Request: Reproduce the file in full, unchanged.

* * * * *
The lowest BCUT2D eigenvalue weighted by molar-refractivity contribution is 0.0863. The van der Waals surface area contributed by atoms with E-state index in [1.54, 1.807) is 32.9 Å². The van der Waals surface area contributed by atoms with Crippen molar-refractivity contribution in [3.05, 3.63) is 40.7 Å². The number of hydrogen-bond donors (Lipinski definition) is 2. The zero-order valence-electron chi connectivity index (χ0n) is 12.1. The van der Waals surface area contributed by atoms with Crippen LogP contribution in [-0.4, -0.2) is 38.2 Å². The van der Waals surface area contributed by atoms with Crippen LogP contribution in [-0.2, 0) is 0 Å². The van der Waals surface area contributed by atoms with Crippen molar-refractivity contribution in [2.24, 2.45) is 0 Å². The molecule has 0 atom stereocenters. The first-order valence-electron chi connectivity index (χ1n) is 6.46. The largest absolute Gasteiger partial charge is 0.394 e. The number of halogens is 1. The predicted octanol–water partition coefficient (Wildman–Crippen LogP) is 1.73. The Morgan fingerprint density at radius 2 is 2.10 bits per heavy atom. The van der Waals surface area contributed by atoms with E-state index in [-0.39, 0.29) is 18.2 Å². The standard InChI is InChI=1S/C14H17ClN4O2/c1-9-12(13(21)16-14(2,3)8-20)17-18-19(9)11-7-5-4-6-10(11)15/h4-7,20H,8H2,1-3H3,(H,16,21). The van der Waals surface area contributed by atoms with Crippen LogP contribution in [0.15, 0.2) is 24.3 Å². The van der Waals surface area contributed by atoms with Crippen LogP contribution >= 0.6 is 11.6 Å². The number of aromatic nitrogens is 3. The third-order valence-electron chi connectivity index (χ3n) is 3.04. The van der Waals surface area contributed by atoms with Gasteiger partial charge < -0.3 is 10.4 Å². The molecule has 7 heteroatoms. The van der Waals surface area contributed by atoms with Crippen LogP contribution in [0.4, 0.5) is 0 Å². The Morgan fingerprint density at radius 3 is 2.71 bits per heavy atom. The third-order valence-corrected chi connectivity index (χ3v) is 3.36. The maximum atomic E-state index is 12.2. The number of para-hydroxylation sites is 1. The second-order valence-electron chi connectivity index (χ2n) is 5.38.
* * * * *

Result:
The lowest BCUT2D eigenvalue weighted by molar-refractivity contribution is 0.0863. The van der Waals surface area contributed by atoms with E-state index in [1.54, 1.807) is 32.9 Å². The van der Waals surface area contributed by atoms with Crippen molar-refractivity contribution in [3.05, 3.63) is 40.7 Å². The number of hydrogen-bond donors (Lipinski definition) is 2. The zero-order valence-electron chi connectivity index (χ0n) is 12.1. The van der Waals surface area contributed by atoms with Crippen LogP contribution in [-0.4, -0.2) is 38.2 Å². The van der Waals surface area contributed by atoms with Crippen LogP contribution in [-0.2, 0) is 0 Å². The van der Waals surface area contributed by atoms with Crippen molar-refractivity contribution in [2.24, 2.45) is 0 Å². The molecule has 0 atom stereocenters. The first-order valence-electron chi connectivity index (χ1n) is 6.46. The largest absolute Gasteiger partial charge is 0.394 e. The number of halogens is 1. The predicted octanol–water partition coefficient (Wildman–Crippen LogP) is 1.73. The Morgan fingerprint density at radius 2 is 2.10 bits per heavy atom. The van der Waals surface area contributed by atoms with E-state index in [-0.39, 0.29) is 18.2 Å². The standard InChI is InChI=1S/C14H17ClN4O2/c1-9-12(13(21)16-14(2,3)8-20)17-18-19(9)11-7-5-4-6-10(11)15/h4-7,20H,8H2,1-3H3,(H,16,21). The van der Waals surface area contributed by atoms with Crippen LogP contribution in [0.15, 0.2) is 24.3 Å². The van der Waals surface area contributed by atoms with Crippen LogP contribution >= 0.6 is 11.6 Å². The number of aromatic nitrogens is 3. The third-order valence-electron chi connectivity index (χ3n) is 3.04. The van der Waals surface area contributed by atoms with Gasteiger partial charge < -0.3 is 10.4 Å². The molecule has 7 heteroatoms. The van der Waals surface area contributed by atoms with Crippen LogP contribution in [0.4, 0.5) is 0 Å². The Morgan fingerprint density at radius 3 is 2.71 bits per heavy atom. The third-order valence-corrected chi connectivity index (χ3v) is 3.36. The maximum atomic E-state index is 12.2. The number of para-hydroxylation sites is 1. The second-order valence-electron chi connectivity index (χ2n) is 5.38.